The death of a friend impales you with a barbed javelin of despair. The loss is so exquisite, the pain so acute, that you are numbed for a time. You walk into a place, a bar perhaps, or a restaurant where you’ve always found your friend sitting, drinking, eating, laughing, and he’s not there. His absence, and the permanence of it, strikes you in the heart. It’s a momentary feeling of inexplicable grief, an emotion not unlike that of a lost love. But while the lost love may reappear some day, the dead are gone forever. You feel helpless and a little lost.

I was driving back to Longboat Key, I-4 stretching out in front of me, an unkind sky looming in the distance. Lightning flashes streaked the dark clouds, a storm brewing. I’d be in it soon. The sky matched my mood, dark and somber.

Wyatt was on my mind, but so was Michael Rupert. The emotions that had abandoned me when I was standing over Rupert deciding whether to kill him were coming now, welling up in my mind like a tempest; regret, remorse, dismay. I was glad of that. It meant that I was still human. I’d slain a monster, an egregious accumulation of protoplasm who had killed randomly for money, without a thought of the consequences. He would have killed again and again, and by taking him out, maybe I’d saved the lives of future victims. Or maybe I had only ensured that a different killer would be hired to do the work of those who made the decisions to erase a person from this life. Maybe all I had done was taste the bitter bile of revenge.

Still, I was surprised that I had it in me to kill in cold blood. And that’s pretty much what I’d done. If I hadn’t been so intent on revenge, I wouldn’t have gone to that apartment and put Rupert in my gun sights.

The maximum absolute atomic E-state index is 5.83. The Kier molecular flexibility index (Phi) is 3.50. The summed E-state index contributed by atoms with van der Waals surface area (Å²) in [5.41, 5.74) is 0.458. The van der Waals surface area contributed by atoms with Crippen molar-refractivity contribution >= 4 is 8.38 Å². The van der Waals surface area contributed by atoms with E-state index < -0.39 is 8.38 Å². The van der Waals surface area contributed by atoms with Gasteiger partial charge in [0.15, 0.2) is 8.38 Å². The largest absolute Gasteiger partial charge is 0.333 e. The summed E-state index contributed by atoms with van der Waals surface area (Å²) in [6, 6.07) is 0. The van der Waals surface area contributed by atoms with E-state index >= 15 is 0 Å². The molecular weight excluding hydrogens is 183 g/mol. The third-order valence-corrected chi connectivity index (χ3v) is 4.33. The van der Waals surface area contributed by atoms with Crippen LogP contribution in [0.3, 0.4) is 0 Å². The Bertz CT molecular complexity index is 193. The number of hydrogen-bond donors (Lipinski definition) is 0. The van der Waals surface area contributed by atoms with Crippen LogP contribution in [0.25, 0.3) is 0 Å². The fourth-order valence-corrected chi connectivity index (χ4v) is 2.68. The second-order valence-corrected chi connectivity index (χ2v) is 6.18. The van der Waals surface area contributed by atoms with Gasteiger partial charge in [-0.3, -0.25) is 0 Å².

But the bastards who took Wyatt’s life did not deserve to live. Maybe it wasn’t in my province to make that decision, but I had made it, and I would carry out the punishment. When it was over, if I survived, I’d deal with the part of me that I didn’t like, that didn’t fit with my perceptions of myself. I hoped the killing was over, that I could make a case that would interest a prosecutor. But if not, I would do what I had to do. Maybe.

My windows were down. The air was heavy, the smell of rain drifting into the rental car. Droplets began to hit the windshield. I rolled up the windows and turned on the wipers. Bigger and bigger blobs came down, and soon streaks of water were running off the windows. Lightning flashed all around me, the thunder following close behind. Cars slowed, some pulling off the highway to wait out the storm. I kept going, plowing through the water that was beginning to accumulate on the road.

A semi passed me, throwing up sheets of dirty water, obscuring my view. I slowed more, concentrating on my driving. The rain slackened, slowed, the drops tapering off into nothing. The storm was moving on, and the traffic was picking up speed.